In its 2015 year-end report, FreeWheel said live streams were the fastest growing content segment, with a 129 percent year-over-year increase in ad views. Therefore, getting the live stream ad serving working is one of the more pressing areas to develop.

"Server-side ad insertion is ideal for live broadcast where frame accurate ad timing is important to the quality of experience, or in platforms and syndication contexts where no client side code can be run. In contrast, any time you can run client side ad insertion, it's generally better to do so," says Dale. "Programmatic fill logic is generally optimized against client-side creatives that run client-side code to better track users, manage fulfillment, provide interactive features, and better measure engagement."

"The pros (of SSAI) are basically that it's one seamless experience to the user; it's not that slight delay that users are often frustrated by when there's loading," says Fenn. Obviously, no delay makes both viewers and publishers happy. "It's a challenge from a standpoint of the buyers that are traditionally pixeling and monitoring for viewability, because the commercial breaks for these pods are not as easy to define as an actual ad call."


A number of people I spoke with said they considered viewabilty to be table stakes. "The definition of viewability the Media Rating Council uses in the video space is at least 50 percent of pixels in view for at least 2 seconds in an active tab," says Fenn. It's hard to imagine a video using autoplay not being counted as a view based on this measurement. Using this viewability guideline, it sounds as if video advertising measurement is taking a few liberties.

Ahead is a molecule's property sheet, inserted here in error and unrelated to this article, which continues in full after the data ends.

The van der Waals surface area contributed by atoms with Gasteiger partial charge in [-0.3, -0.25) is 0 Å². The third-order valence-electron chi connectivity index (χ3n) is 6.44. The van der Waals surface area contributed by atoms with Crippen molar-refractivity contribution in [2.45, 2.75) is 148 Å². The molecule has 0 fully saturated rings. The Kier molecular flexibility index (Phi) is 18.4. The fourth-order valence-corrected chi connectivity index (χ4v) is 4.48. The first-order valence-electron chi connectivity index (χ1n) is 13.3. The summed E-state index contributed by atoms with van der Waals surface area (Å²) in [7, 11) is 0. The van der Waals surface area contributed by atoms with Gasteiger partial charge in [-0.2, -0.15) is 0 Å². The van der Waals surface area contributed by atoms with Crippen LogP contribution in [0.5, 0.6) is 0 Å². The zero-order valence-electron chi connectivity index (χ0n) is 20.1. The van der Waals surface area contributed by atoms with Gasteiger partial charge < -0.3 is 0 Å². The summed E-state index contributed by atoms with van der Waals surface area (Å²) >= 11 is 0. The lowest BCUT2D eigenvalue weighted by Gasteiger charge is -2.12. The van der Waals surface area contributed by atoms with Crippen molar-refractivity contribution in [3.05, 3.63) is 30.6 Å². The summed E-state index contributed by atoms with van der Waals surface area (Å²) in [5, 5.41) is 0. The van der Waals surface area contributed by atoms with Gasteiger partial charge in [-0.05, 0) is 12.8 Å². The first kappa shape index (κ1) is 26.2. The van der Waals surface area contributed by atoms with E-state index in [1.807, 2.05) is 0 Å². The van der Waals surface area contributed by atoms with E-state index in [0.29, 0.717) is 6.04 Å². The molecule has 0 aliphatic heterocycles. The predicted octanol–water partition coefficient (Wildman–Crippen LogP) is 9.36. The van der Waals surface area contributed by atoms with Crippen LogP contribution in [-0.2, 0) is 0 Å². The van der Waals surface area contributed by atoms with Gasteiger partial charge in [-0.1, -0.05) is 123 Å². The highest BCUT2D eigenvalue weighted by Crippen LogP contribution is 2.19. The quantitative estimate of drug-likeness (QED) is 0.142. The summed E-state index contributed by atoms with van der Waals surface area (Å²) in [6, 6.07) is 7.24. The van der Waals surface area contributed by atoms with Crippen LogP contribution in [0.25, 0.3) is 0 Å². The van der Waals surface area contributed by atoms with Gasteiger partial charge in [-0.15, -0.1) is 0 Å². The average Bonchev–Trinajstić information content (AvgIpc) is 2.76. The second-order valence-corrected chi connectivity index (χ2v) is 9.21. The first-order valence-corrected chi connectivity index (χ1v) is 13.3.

There's no polite way to put it: The online ad industry has had a history of fraud. In the Association of National Advertisers study, "The Bot Baseline: Fraud in Digital Advertising," digital advertising security firm White Ops studied 5.5 billion impressions. Almost one-quarter (23 percent) of video impressions, twice as much as display ad impressions, came from bot traffic. Video impressions are big-ticket items compared with display ads, so it's a natural target for illegal activity.

Bot traffic inflated audience monetization between 5 percent and 50 percent (depending on site measured) by pretending to be real users, moving mice over ads, putting items in shopping carts, and traveling around the web creating a phony digital trail. In short, bots make their traffic look like it comes from real people, whom publishers and advertisers covet. If you combine the viewability measurement and the bot traffic estimates, you could be hard-pressed to figure out an accurate measurement of your reach.

Looking to the Future

So how does the story continue? Individual programming, in which viewers will be able to program their own content experience, is on the horizon. Advertisers and publishers need to innovate to stay relevant in this new universe. The companies with the most accurate data will be ahead of the pack when it comes to having consumers respond to their ads. Data derived from contextually relevant user profiling puts brands and publishers in a much stronger position to create ads viewers want to watch.

Because so much is now known about viewers from their clickstreams, advertisers should have no excuse to display off-brand or repeated ads. If you know what a viewer does, what she buys, where she lives, what she watches, and what devices she watches on, that viewer will have a higher expectation of receiving a relevant ad experience. Any company not using its data to serve appropriate ads will have to fight hard to stay relevant and keep viewers from clicking to different content. If advertisers can't get this right, maybe we should root for the bots.

This article originally ran in the June 2016 issue of Streaming Media magazine as "And Now a Word From Our Sponsors."

Nadine Krefetz's article first appeared on OnlineVideo.net